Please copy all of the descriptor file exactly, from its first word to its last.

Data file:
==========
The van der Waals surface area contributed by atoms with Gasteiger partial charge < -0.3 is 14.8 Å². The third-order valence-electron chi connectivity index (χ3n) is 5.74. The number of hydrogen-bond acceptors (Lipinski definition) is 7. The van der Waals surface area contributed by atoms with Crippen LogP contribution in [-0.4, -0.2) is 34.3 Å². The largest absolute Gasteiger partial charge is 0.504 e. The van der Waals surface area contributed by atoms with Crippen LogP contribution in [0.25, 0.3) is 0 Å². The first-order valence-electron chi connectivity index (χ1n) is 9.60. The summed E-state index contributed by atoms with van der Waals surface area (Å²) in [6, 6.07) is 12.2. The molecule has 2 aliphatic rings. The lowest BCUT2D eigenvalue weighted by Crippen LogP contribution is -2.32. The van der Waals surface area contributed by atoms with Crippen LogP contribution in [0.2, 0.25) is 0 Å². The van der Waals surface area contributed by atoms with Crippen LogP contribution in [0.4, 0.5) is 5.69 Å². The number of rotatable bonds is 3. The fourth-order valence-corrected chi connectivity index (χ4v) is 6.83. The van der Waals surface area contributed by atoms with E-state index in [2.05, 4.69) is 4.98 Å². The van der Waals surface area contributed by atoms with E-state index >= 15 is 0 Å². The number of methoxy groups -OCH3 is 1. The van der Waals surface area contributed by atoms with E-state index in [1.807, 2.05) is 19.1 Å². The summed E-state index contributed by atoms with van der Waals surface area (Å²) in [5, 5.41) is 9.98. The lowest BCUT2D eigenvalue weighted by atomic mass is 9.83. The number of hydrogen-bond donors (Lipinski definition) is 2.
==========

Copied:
The van der Waals surface area contributed by atoms with Gasteiger partial charge < -0.3 is 14.8 Å². The third-order valence-electron chi connectivity index (χ3n) is 5.74. The number of hydrogen-bond acceptors (Lipinski definition) is 7. The van der Waals surface area contributed by atoms with Crippen LogP contribution in [-0.4, -0.2) is 34.3 Å². The largest absolute Gasteiger partial charge is 0.504 e. The van der Waals surface area contributed by atoms with Crippen LogP contribution in [0.25, 0.3) is 0 Å². The first-order valence-electron chi connectivity index (χ1n) is 9.60. The summed E-state index contributed by atoms with van der Waals surface area (Å²) in [6, 6.07) is 12.2. The molecule has 2 aliphatic rings. The lowest BCUT2D eigenvalue weighted by Crippen LogP contribution is -2.32. The van der Waals surface area contributed by atoms with Crippen LogP contribution in [0.2, 0.25) is 0 Å². The van der Waals surface area contributed by atoms with Crippen LogP contribution in [0.4, 0.5) is 5.69 Å². The number of rotatable bonds is 3. The fourth-order valence-corrected chi connectivity index (χ4v) is 6.83. The van der Waals surface area contributed by atoms with E-state index in [2.05, 4.69) is 4.98 Å². The van der Waals surface area contributed by atoms with E-state index >= 15 is 0 Å². The number of methoxy groups -OCH3 is 1. The van der Waals surface area contributed by atoms with E-state index in [1.807, 2.05) is 19.1 Å². The summed E-state index contributed by atoms with van der Waals surface area (Å²) in [5, 5.41) is 9.98. The lowest BCUT2D eigenvalue weighted by atomic mass is 9.83. The number of hydrogen-bond donors (Lipinski definition) is 2.